The Nova Scotia Dinosaurs exhibit will include casts of dinosaur bones and footprints found along the shores of the Bay of Fundy near Parrsboro, as well as video that shows the 3D scanning and digital reconstruction of the rich deposit of at least six dinosaur skeletons that have are being studied at the Fundy Geological Museum.

In 2015, the eDinos.ca website will be more active with updates of the 3D scanning and other projects going on at the Fundy Geological Museum.

Thank you

Thank you to all the visitors and members who have made donations to support the research and education programs. Your support is so valuable and greatly appreciated.  Please continue to follow along during the exciting year ahead.

If you have questions, or just want to let us know what you are thinking, leave some comments below.

Wishing you a Happy Holiday filled with new dinosaurs and adventure.

A Dinosaur Bone – Molding and Casting

A Dinosaur Bone – Molding and Casting

The prosauropod dinosaur skeletons at the Fundy Geological Museum are 200 million years old. They are extremely fragile and must be handled carefully to maintain them in safe (archival) condition.  The Fossil Research Lab at the Fundy Geological Museum is where these and other Nova Scotia fossils are treated and studied.

The  staff and researchers at the Fundy Geological Museum are working to produce 3D digital scans of the dinosaur bones still entombed in large blocks of sandstone.

Meanwhile, other Nova Scotia Museum staff are preparing high quality molds and casts of the dinosaur specimens for display during the upcoming dinosaur show in Halifax. These casts ensure the dinosaur fossil can be examined by other scientists and the public without damaging the original that is in museum collections storage.

Molding and Casting – Prosauropod Femur

One of the larger specimens from the prosauropod dinosaur bone bed at the Princeton Quarry is the complete left femur collected in 1997.

  • The specimen is associated with several other limb bones (right femur, hip bone) and represents one of six dinosaurs that was entombed in the sandstone bed that preserves the skeletons.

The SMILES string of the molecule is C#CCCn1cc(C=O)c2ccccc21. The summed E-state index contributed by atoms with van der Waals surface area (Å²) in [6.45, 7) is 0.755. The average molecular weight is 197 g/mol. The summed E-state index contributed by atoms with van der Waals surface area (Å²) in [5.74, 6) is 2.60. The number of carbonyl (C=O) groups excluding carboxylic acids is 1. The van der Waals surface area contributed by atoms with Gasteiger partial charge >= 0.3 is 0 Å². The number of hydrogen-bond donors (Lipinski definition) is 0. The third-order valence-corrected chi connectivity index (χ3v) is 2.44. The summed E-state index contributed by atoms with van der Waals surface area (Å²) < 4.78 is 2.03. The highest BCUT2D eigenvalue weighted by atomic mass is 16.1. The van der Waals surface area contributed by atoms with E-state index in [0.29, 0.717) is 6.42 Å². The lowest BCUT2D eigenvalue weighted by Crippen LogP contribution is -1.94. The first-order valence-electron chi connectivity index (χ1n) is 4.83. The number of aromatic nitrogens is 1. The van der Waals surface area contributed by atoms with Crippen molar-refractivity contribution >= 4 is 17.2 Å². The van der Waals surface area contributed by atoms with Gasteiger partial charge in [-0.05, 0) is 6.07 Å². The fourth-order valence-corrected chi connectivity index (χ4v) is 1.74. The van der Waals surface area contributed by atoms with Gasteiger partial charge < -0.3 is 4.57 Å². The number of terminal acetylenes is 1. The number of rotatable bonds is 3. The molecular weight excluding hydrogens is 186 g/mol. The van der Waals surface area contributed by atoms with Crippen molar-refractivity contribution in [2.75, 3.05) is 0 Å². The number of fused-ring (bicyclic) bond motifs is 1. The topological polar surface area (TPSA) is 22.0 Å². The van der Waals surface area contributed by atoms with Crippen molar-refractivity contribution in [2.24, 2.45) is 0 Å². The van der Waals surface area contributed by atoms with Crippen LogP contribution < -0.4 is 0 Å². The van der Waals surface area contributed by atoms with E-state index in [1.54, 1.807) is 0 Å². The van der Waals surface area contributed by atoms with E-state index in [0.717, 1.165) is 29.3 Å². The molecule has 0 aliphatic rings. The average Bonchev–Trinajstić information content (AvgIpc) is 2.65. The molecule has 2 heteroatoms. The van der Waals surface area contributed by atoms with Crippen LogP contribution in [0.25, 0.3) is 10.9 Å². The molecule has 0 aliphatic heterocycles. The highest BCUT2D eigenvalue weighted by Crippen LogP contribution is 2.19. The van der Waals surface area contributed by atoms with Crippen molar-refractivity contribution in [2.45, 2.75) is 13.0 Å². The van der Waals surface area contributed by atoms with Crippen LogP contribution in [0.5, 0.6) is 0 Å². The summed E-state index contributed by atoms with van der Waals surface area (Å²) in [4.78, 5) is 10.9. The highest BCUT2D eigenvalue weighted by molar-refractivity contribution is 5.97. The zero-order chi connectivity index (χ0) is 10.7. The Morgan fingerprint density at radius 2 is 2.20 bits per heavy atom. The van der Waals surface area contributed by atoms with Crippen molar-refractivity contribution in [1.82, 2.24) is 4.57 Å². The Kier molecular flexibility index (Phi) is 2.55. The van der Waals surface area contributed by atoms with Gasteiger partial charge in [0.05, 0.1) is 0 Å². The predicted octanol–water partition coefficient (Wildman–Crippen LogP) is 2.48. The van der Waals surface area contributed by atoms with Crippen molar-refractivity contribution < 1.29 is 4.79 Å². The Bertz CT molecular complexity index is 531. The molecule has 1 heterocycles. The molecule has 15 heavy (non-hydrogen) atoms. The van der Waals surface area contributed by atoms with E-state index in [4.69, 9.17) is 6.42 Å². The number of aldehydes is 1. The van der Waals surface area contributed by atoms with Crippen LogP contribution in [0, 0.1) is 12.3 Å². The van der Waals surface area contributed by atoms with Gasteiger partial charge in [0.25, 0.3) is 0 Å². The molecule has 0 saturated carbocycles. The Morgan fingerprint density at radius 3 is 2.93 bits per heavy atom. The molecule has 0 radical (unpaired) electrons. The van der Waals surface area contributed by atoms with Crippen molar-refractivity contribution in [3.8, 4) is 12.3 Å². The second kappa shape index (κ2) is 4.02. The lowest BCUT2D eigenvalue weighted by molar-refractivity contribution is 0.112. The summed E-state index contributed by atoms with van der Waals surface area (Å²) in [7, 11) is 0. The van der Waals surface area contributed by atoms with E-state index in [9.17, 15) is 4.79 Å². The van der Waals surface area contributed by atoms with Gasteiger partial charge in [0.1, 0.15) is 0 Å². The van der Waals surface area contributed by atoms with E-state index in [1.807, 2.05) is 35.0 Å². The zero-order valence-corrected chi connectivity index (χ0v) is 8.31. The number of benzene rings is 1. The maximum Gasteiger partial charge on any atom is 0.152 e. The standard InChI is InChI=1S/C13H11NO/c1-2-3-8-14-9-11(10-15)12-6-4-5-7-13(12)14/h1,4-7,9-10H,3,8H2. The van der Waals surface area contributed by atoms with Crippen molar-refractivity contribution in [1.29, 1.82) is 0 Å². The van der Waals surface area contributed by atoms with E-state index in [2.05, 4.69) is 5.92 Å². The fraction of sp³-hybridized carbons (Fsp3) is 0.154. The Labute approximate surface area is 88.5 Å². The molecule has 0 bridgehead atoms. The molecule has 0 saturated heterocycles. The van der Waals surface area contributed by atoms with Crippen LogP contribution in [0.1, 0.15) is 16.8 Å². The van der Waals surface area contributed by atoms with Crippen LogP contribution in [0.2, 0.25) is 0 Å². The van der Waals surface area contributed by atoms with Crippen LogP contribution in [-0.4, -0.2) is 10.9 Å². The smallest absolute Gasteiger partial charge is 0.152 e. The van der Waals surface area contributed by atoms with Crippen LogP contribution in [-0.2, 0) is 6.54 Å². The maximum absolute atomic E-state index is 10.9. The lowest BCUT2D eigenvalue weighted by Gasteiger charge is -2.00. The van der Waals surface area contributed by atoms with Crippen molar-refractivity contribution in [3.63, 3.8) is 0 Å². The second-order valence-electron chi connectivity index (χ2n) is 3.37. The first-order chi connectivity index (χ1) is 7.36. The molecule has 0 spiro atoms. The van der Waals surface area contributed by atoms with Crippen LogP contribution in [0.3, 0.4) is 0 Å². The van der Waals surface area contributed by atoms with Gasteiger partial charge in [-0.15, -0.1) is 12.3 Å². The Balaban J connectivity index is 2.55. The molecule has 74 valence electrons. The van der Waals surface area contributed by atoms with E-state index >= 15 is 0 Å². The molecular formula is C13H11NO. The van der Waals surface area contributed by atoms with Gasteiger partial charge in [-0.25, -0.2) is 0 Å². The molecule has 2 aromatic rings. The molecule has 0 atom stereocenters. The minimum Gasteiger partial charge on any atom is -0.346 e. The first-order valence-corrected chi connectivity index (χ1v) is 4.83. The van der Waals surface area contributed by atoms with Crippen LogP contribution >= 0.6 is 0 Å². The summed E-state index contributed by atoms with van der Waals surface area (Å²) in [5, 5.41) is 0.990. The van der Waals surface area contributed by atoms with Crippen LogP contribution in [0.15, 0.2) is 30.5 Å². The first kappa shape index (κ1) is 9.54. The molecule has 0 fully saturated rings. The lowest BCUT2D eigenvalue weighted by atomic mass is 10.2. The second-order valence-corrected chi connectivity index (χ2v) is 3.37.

• The specimen also shows the characteristic fault offsets that can be seen in nearly all fossil specimens recovered from the site in Nova Scotia. The real dinosaur fossil is on display in Parrsboro, at the Fundy Geological Museum.

Jurassic dinosaur bone from Nova Scotia

The femur will be used in an upcoming exhibit that will use high resolution casts of the original fossil specimen. The preparation of the museum casts involves expert knowledge and skills. Mold making remains an important skill today.

The first step in creating a high quality reproduction of a the dinosaur femur is to create a mold.

Making mold of dinosaur bone from Nova Scotia

In this case the museum staff are creating a mold based on the “master cast”,  a plaster reproduction made from a previous mold. This new mold will become used to produce a cast for public display, as well as research casts that will be used for museum scientists for hundreds of years.

Molding a dinosaur bone from Nova Scotia

The museum mold maker is an expert at handling delicate artifacts and preparing high quality molds that will last many years.

The mold maker first prepares a supportive base that encases the fossil specimen. This will be the surface of the first side of the mold. The surface includes pour spout and a vent to allow air to escape. The mold maker will pour non-shrinking silicon rubber (Platsil 71-20) onto this surface and encase the bone in a two piece flexible rubber mold.  But before the mold can be made, it needs some walls.

The wall around the prepared fossil specimen is made of clay and held in place with plastic supports. These walls provide the structure that contains the first side of the mold. The mold maker then carefully applies the liquid rubber to the surface of the fossil and fills walls to the required depth.

A update article will be published by December 30, 2014.